Example community-based project implementation committee

A community-based project implementation committee for a school rehabilitation project in a village might be made up as follows:

  • 5-7 members, mostly from within the intended end user group.
  • Members would not need any special technical skills, but some members should have literacy and numeracy skills, so they can read important documents related to the project, like the contractor’s workplan, and understand the calculations made as part of the BoQ.
  • Members might include parents of the local school children (both mothers and fathers), the school headmaster, and a representative from a local education or community development related CBO, if available.


Example of a process for setting up a Community-based Project Implementation Committee

1. Clarify Role of Committee

  • The role of the Committee should be clarified during the project appraisal stage, according to the type of project.
  • If a county is not conducting the project appraisal step, then the role should be clarified before project start-up.
  • The project should be included and approved in the county annual plan and budget. 

2. Set up the Committee

  •  County departments should discuss the project with the community as part of the social feasibility assessment of the project. This should also help with more accurate costing of the project.
  • The Project Implementation Committee is set up, according to agreed membership criteria. 

3. Feedback methods

  • Agree on feedback mechanisms from the Committee to the relevant county department (sector?).
  • This includes how the feedback is to be given, for example, using What’s app or a Facebook page for the project. It also includes how often the feedback is to be given.

4. Obtain documents

  • Request all relevant project design and other technical documents from the county department, for example, feasibility studies, environmental impact studies, the project contract (if possible), contractor name and workplan, project approved budget, implementation timeline and bill of quantities (BOQ).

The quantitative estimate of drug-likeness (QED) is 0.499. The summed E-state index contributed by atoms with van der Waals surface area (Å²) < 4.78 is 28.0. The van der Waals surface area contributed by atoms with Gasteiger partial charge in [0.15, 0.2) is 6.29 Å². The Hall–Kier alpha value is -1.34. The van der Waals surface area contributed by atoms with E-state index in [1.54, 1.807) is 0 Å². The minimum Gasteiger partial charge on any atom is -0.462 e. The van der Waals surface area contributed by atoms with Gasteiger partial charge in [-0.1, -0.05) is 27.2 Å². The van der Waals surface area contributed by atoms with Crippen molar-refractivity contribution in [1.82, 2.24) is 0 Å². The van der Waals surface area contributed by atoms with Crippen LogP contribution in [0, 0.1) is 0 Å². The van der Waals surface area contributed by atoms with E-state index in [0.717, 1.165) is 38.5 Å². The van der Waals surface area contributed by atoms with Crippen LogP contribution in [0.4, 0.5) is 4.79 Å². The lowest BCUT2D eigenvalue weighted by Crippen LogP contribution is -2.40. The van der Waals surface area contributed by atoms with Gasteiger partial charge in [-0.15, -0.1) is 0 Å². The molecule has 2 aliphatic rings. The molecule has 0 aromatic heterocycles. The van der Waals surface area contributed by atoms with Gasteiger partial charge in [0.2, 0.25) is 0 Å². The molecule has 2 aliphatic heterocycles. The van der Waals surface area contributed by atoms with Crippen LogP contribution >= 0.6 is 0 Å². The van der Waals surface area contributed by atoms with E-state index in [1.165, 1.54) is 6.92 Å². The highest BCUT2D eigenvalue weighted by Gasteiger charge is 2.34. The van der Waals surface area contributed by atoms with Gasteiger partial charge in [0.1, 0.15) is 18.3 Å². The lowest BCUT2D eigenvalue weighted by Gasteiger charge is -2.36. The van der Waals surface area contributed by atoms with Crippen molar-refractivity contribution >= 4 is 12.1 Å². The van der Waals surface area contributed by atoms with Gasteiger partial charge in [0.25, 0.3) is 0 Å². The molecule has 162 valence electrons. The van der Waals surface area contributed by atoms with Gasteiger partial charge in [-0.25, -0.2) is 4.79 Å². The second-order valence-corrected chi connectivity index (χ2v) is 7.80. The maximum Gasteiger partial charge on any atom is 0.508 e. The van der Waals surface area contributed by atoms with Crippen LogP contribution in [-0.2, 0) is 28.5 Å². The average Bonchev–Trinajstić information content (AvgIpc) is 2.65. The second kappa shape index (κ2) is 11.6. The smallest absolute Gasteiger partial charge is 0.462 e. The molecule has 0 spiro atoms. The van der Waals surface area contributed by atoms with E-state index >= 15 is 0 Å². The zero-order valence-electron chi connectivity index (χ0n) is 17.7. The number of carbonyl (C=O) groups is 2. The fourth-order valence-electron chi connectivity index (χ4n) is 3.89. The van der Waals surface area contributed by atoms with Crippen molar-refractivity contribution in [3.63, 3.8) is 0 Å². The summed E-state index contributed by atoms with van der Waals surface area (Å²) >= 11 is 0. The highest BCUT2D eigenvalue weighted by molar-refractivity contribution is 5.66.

5. Meet the contractor

  • The Committee should be introduced to the contractor so that both parties know each other, and the contractor understands the role of the Committee during the project.
  • For example, the Committee is not there for technical supervision of the contractor’s work – but an accountability check in terms of keeping to time as per the implementation plan, supplies on site as per the BOQ, and any environmental or other issues are addressed.
  • The above will have been discussed and agreed on as part of Step 1. Clarifying the role of the Committee.

6. Develop workplan

  •  Develop a workplan for the Committee which corresponds to that of the contractor and includes key project milestones, as well as delivery of supplies for the project, and any safeguards as per the environmental assessment.

7. Carry out role

  • The Committee carries out its agreed role and associated activities, including for example:
  • Take photos on a regular basis for each project being monitored and post to What’s App/Facebook page.
  • Check the arrival of supplies against the BOQ and report any discrepancies.
  • Provide brief updates of project progress against the plan and report any discrepancies.